I was a professional musician, playing guitar for various rock bands. I realized it was time to make a transition in life and set up a small project recording studio. I learned audio engineering from the ground up. I saw the future business opportunities but also wanted to try something different. So, I packed up and moved to Costa Rica where I had a successful career in teaching and managing language schools.

In 2004 I had started an independent music podcast with a friend which I continued doing during this time, along with a little bit of audio editing on the side. I was approached by the Overseas Radio Network to do a weekly call in show, “This Week in Costa Rica”, which eventually led to a program director position. More people were asking for help producing podcasts and I realized how much I missed this work, so it was the right time to start Podfly. And, here we are 3 ½ years later with a staff of 25 people providing a range of services to many podcasters and organizations.

What advice would you give to someone considering starting a podcast?

  1. Ask yourself: why me? What do you think you can offer that’s different? Be able to state clearly “I’m doing this podcast because _____”.
  2. Niche down in content. Don’t be broad. Be something special.
  3. Manage expectations. What will success look like to you? What is your objective? The way you approach the process needs to match your expectations and goals.

What are the biggest mistakes you see podcasters make?

Setting initial expectations too high can be problematic because you don’t allow time to grow through the mistakes. Allow yourself space to make mistakes early on if you’re new to this. Don’t shoot to release 10 perfect episodes immediately or book “A list” guests when you’re just getting started. Be realistic; give yourself room to learn from mistakes and get better.

What should a podcaster think about when considering outsourcing production?

Decide whether you need an engineer or a producer. An engineer takes what you make and simply sweetens it by making it sound better. A producer, on the other hand, helps you craft the show.

What’s in store for Podfly in the coming year?

We’ve expanded out into full podcast production, which ranges from podcast set-up (equipment, show format, hosting) to audio engineering and post-production support such as copywriting for show notes. We’re working with more organizations, including broadcast media networks who want to move into podcasting. We see future growth in helping people with promotion so we plan on creating marketing tools and kits for podcasters in 2017. There should be many exciting things coming in the years ahead!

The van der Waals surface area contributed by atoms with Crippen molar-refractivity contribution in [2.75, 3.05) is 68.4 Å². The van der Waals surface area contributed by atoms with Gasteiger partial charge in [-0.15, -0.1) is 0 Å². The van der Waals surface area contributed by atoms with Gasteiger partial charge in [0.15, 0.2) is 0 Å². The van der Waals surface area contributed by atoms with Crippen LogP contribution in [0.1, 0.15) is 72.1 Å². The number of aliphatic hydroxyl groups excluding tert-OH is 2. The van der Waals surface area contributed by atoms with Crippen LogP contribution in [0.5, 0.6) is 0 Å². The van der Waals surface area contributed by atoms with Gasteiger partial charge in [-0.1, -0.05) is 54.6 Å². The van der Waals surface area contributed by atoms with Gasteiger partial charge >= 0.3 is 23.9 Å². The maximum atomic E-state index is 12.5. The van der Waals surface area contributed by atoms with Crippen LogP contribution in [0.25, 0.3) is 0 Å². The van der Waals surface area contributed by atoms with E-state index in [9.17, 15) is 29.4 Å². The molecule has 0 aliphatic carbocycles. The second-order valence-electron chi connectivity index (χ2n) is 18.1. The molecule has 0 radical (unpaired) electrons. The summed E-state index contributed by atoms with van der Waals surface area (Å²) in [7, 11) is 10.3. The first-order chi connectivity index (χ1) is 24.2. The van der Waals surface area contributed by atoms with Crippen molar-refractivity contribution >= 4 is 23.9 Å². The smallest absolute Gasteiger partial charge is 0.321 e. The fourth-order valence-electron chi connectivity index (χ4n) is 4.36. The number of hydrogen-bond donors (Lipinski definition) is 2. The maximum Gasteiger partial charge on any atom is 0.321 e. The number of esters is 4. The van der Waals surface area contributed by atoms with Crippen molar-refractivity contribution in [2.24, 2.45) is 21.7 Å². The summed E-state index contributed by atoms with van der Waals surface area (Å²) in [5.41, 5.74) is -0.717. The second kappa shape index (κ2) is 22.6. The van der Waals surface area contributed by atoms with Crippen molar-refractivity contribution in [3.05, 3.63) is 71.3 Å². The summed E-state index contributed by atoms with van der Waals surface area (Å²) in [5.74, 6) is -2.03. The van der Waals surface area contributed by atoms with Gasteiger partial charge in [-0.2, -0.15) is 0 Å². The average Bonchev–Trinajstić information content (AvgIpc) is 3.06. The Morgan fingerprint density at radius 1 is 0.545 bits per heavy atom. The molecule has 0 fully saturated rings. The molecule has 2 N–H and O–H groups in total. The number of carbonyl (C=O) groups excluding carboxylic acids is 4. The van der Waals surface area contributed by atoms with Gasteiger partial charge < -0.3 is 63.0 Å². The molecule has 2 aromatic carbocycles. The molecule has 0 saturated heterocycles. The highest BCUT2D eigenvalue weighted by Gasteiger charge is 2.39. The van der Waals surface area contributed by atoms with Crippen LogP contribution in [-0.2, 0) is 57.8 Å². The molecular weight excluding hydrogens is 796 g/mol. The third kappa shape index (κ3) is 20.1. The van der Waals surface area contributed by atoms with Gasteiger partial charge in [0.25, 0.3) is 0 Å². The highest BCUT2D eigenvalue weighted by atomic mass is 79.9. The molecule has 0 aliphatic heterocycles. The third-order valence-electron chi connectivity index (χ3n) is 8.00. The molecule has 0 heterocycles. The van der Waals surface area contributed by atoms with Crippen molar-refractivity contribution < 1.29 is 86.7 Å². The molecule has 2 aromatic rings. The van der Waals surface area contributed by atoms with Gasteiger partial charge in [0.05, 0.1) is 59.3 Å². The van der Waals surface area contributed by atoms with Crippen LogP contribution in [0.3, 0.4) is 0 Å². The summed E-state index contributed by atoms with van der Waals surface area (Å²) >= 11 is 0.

Corey Coates is the founder of Podfly Productions, a boutique podcast production company. Podfly offers a full range of services from podcast planning to post production (audio engineering, copywriting and feed management)…they do all the heavy lifting and technical work so you can focus on creating great content and growing your audience.

Podcast Advertising: Podcast Monetization Part 2

In our second video about podcast monetization, we share more details about podcast advertising (i.e. getting a sponsor for your show). Watch the video to understand more about how podcast advertising works and how you might find sponsors for your podcast as a monetization strategy.

This video (Part 2 of the podcast monetization series, view Part 1 here) covers:

  1. The growing opportunity in podcast advertising
  2. What can you do to make your podcast attractive to advertisers? (How many downloads do you need to get a sponsor?)
  3. How podcast advertising works
  4. Podcast advertising terms defined
  5. Podbean’s Podcast Advertising Marketplace: how it works

To join the advertising marketplace to connect with potential sponsors for your show, visit https://sponsorship.podbean.com/podcasters. It is free to join, no matter where you host your podcast. Podcasts must have 1000 downloads/episode.

We also invite you to join our Facebook group, Podcasting Smarter, for discussions about podcasting tools and resources, growing an audience, podcast monetization and more!

Monetizing a Podcast

Ever thought about how to make money from your podcast? Think you have a great show and want to figure out a way to pay for expenses and maybe even build a great income from podcasting?

Watch our presentation about monetizing a podcast for tips, resources and success stories so you can monetize your podcast the right way.

This video (Part 1) covers: